InsideLeftCoverDirty.jpg


It wasn't a bad leak, the bike didn't "mark it's spot" everywhere I parked it, but it wasn't 100% sealed either. I'd get an occasional drip or two now and then is all. So, the last time I was in there, I torqued the nut up to 95 and this seems to have sealed it up. No more occasional drips. So, it seems the tighter you make that nut, the better.
 

5twins

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That value comes from the early model manual ('70-'73). '74-'77 speced 72 - 87 ft/lbs. From '78 on, most years speced 47 but a couple had that low 36 ft/lb value. Honestly, I really don't think that would be enough. I'll bet it would leak pretty good.
 

fredintoon

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Hi everyone!
Finally, an update!
The chain I put on has lived its last breaths. Rusted and had sag spots according to the guy who did my valves a while back (I kept riding it but at this point I'm pressing my luck as it's also rusting. I bought a new one (this one) and was about to throw it on when I realized that I didn't change the sprockets last time and maybe that's why this one wore out so quickly and strangely. So right now the plan is to get some sprockets as well. And then figure out how to do that swap. If anyone has any tips on sprocket brands/materials/etc or doing this job overall, let me know. Super not looking forward to having to take off that bitch of a muffler to do the job; I'd rather just leave it off. It's going to be a job done in the street. I'll look back to earlier parts of this thread to make some choices about whether I'm going to swap teeth or not. I do a lot of street riding so I would like some more oomph at lower speeds.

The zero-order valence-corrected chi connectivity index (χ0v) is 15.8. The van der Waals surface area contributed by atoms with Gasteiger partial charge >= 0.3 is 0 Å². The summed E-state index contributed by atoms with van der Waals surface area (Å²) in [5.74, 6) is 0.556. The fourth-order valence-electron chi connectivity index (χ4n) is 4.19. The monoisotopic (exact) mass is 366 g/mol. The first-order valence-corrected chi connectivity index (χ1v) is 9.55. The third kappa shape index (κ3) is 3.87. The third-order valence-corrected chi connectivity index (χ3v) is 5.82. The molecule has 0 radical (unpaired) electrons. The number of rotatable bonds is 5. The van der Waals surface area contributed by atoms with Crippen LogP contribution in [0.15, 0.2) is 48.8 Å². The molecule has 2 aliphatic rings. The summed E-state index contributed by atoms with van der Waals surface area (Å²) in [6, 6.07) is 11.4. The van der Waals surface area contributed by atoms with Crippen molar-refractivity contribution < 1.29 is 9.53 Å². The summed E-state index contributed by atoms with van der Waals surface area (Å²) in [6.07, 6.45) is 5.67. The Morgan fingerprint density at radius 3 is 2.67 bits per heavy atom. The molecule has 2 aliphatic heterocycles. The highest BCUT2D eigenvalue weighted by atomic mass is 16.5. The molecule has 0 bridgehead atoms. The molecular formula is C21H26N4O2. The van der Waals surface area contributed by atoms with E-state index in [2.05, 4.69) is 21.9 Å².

In other news, the pushrod seal (I think) is leaking again 😤. and so is the right oil cover; l'll have to check the gasket on that one. If I can I'll try to squeeze this in with the other job.

Aside from those notes, I've been debating whether I can realistically do the modifications I want considering how little time I have even for basic maintenance. If I can, it won't be for some months. I've even considered snagging a 650 that's already a good way to the mods I want and then selling this one. But I'm not certain how I feel about the idea of getting rid of this one--and it'd be some months before I could $ wise anyway.
So first, it's on to getting this guy back on the road since the chain state has had me immobile!
Hi Marie,
best you replace both sprockets and the chain together so they'll wear in together like an old married couple.
Take the opportunity to decide if a different sprocket tooth ratio (17/33 is stock Euro) vs your 17/34 would suit you better.
A Heavy Duty or an O-ring chain is a good upgrade but you'll need to remove the inner chain guard so an O-ring or H-D chain's bigger side-plates will fit around the front sprocket. I'd also advise that you install a rear chain oiler.
 

fredintoon

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My o’ring chain required no modifications to the motorcycle. It’s a 530 chain.
Hi marty,
OK, my chain upgrade was perhaps 20+ years ago and the 530 O-ring chain I could get at that time had the same effin' 'uge sideplates as a 530 heavy-duty chain.
Presumably progress has passed me by. Again.